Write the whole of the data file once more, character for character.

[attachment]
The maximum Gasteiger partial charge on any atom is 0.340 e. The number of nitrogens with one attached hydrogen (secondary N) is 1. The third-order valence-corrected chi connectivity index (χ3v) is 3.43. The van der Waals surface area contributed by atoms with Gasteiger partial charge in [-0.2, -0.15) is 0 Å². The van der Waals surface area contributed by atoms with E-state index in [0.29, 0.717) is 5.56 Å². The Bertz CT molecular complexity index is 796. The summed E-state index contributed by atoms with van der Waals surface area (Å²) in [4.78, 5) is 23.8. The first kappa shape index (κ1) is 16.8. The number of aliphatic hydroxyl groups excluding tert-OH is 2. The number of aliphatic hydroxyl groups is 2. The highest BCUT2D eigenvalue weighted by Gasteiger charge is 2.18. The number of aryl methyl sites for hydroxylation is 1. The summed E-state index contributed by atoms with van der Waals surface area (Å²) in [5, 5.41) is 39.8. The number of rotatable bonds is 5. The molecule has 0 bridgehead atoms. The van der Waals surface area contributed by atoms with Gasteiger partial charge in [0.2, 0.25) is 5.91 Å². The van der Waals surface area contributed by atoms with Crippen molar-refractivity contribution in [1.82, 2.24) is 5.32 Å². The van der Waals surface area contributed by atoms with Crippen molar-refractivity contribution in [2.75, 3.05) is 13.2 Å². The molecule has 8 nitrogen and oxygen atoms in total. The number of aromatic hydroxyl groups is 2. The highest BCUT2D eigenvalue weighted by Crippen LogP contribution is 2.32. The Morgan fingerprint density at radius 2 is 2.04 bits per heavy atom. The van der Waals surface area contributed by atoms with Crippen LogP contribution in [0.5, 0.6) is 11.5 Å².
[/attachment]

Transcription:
The maximum Gasteiger partial charge on any atom is 0.340 e. The number of nitrogens with one attached hydrogen (secondary N) is 1. The third-order valence-corrected chi connectivity index (χ3v) is 3.43. The van der Waals surface area contributed by atoms with Gasteiger partial charge in [-0.2, -0.15) is 0 Å². The van der Waals surface area contributed by atoms with E-state index in [0.29, 0.717) is 5.56 Å². The Bertz CT molecular complexity index is 796. The summed E-state index contributed by atoms with van der Waals surface area (Å²) in [4.78, 5) is 23.8. The first kappa shape index (κ1) is 16.8. The number of aliphatic hydroxyl groups excluding tert-OH is 2. The number of aliphatic hydroxyl groups is 2. The highest BCUT2D eigenvalue weighted by Gasteiger charge is 2.18. The number of aryl methyl sites for hydroxylation is 1. The summed E-state index contributed by atoms with van der Waals surface area (Å²) in [5, 5.41) is 39.8. The number of rotatable bonds is 5. The molecule has 0 bridgehead atoms. The van der Waals surface area contributed by atoms with Gasteiger partial charge in [0.2, 0.25) is 5.91 Å². The van der Waals surface area contributed by atoms with Crippen molar-refractivity contribution in [1.82, 2.24) is 5.32 Å². The van der Waals surface area contributed by atoms with Crippen molar-refractivity contribution in [2.75, 3.05) is 13.2 Å². The molecule has 8 nitrogen and oxygen atoms in total. The number of aromatic hydroxyl groups is 2. The highest BCUT2D eigenvalue weighted by Crippen LogP contribution is 2.32. The Morgan fingerprint density at radius 2 is 2.04 bits per heavy atom. The van der Waals surface area contributed by atoms with Crippen LogP contribution in [0.5, 0.6) is 11.5 Å².